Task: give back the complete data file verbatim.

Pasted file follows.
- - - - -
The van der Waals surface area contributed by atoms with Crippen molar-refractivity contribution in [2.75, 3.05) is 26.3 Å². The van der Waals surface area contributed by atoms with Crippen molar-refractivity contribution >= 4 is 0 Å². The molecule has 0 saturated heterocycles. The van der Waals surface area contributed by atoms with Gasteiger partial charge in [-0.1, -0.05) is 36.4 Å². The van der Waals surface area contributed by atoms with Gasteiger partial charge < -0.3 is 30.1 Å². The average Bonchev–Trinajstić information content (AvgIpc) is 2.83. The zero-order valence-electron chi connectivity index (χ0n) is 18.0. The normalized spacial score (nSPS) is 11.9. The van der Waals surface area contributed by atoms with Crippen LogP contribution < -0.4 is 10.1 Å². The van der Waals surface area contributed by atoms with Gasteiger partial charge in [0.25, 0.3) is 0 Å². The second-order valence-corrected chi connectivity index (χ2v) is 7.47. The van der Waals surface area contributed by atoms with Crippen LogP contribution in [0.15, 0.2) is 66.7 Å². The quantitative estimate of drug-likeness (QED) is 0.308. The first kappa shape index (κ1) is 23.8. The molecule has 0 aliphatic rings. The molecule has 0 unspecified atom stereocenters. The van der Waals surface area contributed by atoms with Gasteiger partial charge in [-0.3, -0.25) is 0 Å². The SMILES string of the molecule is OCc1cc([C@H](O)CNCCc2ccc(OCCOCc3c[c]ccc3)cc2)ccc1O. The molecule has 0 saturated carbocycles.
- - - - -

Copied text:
The van der Waals surface area contributed by atoms with Crippen molar-refractivity contribution in [2.75, 3.05) is 26.3 Å². The van der Waals surface area contributed by atoms with Crippen molar-refractivity contribution >= 4 is 0 Å². The molecule has 0 saturated heterocycles. The van der Waals surface area contributed by atoms with Gasteiger partial charge in [-0.1, -0.05) is 36.4 Å². The van der Waals surface area contributed by atoms with Gasteiger partial charge < -0.3 is 30.1 Å². The average Bonchev–Trinajstić information content (AvgIpc) is 2.83. The zero-order valence-electron chi connectivity index (χ0n) is 18.0. The normalized spacial score (nSPS) is 11.9. The van der Waals surface area contributed by atoms with Crippen LogP contribution < -0.4 is 10.1 Å². The van der Waals surface area contributed by atoms with Gasteiger partial charge in [0.25, 0.3) is 0 Å². The second-order valence-corrected chi connectivity index (χ2v) is 7.47. The van der Waals surface area contributed by atoms with Crippen LogP contribution in [0.15, 0.2) is 66.7 Å². The quantitative estimate of drug-likeness (QED) is 0.308. The first kappa shape index (κ1) is 23.8. The molecule has 0 aliphatic rings. The molecule has 0 unspecified atom stereocenters. The van der Waals surface area contributed by atoms with Gasteiger partial charge in [-0.3, -0.25) is 0 Å². The SMILES string of the molecule is OCc1cc([C@H](O)CNCCc2ccc(OCCOCc3c[c]ccc3)cc2)ccc1O. The molecule has 0 saturated carbocycles.